“We Can All Get Along.”
If your child having a tough time making friends or adjusting to a classroom, then his ADHD symptoms might be making it more difficult. Learn how picture books can help build social skills, identify feelings, and nix meltdowns.
Young children with ADHD often lag behind their peers in developing social skills. Picture books, including those not specific to kids with ADHD, can help parents teach their kids new skills. Books offer a non-threatening way for parents to address concerns, a better approach than lecturing a child.
Parents usually take too long explaining what kids do wrong. Good picture books explain such concepts in neutral, simple language, and their engaging illustrations create a context kids can identify with. Many of them also offer specific action steps, either in the text or as a note to parents, which are easy to repeat and practice. Here are three new picture books that can help you do that.
When You Just Have to ROAR!
by Rachel Robertson, illustrations by Priscilla Prentice
(ages three and up)
“Jamilla was jumping. Ruth was running. David was drumming. Binh was bouncing…. Masha was making a monstrous mess.”
All kids need clear, consistent expectations about how to behave in various environments. But kids with ADHD — who miss social cues and act impulsively — need to see, hear, and practice good social behavior.
In this book, Ms. Mya’s classroom is a chaotic mess. She calls a special morning meeting. After introducing the concept of expectations, she and her students work together to create a list of them. They practice walking, instead of running, and speaking in their regular voice in the classroom. The next day is their best day ever. A note to readers stresses the importance of adults setting expectations, and teaching, practicing, and demonstrating positive behavior.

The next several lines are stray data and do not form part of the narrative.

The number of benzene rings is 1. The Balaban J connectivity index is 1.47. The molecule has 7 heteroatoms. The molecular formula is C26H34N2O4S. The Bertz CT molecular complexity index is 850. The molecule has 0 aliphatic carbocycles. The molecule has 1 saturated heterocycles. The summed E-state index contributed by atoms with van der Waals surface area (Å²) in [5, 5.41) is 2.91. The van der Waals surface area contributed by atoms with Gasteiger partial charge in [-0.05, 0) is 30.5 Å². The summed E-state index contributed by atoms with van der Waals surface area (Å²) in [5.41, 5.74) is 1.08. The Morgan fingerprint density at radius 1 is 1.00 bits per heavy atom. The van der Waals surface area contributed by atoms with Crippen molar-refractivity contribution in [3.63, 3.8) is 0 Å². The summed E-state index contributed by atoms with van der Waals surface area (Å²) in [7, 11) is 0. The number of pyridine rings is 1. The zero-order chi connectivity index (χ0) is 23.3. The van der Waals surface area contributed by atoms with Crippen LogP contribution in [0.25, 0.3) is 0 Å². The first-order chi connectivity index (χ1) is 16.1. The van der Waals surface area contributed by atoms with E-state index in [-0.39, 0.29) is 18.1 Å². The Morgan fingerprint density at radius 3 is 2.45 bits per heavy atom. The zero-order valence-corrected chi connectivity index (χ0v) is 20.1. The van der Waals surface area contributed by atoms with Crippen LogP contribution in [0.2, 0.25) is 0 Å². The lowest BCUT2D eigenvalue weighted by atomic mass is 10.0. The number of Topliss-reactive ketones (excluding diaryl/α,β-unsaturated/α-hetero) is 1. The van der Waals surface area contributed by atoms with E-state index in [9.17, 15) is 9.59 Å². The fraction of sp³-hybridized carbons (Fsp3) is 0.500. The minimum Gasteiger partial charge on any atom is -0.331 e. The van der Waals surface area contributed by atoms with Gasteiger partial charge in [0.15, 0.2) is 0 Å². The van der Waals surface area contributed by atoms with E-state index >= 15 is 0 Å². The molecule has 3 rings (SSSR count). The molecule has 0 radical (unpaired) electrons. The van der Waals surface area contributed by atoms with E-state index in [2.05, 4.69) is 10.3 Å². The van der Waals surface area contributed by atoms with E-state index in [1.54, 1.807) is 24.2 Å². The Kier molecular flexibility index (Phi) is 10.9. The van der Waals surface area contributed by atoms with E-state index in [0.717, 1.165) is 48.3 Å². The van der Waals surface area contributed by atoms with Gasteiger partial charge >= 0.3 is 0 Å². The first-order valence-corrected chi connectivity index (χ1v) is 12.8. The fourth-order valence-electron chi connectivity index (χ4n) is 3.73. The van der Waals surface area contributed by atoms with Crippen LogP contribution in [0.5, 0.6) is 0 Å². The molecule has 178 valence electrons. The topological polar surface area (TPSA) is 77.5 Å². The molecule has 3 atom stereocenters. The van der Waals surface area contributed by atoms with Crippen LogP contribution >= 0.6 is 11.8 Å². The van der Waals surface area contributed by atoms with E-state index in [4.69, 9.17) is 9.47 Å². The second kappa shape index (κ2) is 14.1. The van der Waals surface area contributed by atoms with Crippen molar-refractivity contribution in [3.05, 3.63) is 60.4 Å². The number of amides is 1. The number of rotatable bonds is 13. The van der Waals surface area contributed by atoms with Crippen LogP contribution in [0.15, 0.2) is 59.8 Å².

Howard B. Wigglebottom Learns We Can All Get Along
by Howard Binkow, illustrations by David A. Cutting and Mike Ferrin
(ages four to eight)
“Howard B. Wigglebottom, why are you so sad today?” asked Grandma.
“Ali is having a picnic party and I’m not invited,” cried Howard. “She said I am no fun.”
It seems to happen a lot to kids with ADHD — they’re left out of games at recess and don’t make the cut for sleepovers. We parents feel our kids’ pain, but we don’t know how to help them. How about addressing some basic tenets of friendship, for starters?
In this book, Grandma encourages Howard to think about how his friends feel when he cuts in line at lunch, starts a fight if someone doesn’t cheer for his favorite sports team, and always has to be right. Howard gets it! It will take practice, but Howard now knows how to be a good friend. Howard ‘fesses up and apologizes to Ali. He employs his new friendship philosophy — “We all get to be right. We all get a turn. We all get a say.” — and they have a great time at the party.
A group of “Suggestions for Lessons and Reflections” follows the story.
F Is for Feelings
by Goldie Miller and Lisa Berger, illustrations by Hazel Mitchell
(ages three to eight)
“Every day I feel all kinds of feelings, in all kinds of places, with all kinds of people, in all kinds of ways.”
Helping kids identify their feelings and talk about them reduces negative behavior, such as meltdowns, often associated with ADHD. Tantrums at school can harm friendships. This book is a wonderful tool for helping kids put a name to their emotions.
In traditional alphabet-book style, the word for a feeling, an illustration related to that feeling, and a brief description are presented for each letter of the alphabet. At the end of the book, there is an excellent and extensive guide for parents, teachers, and other caregivers about how to read and discuss the book with children.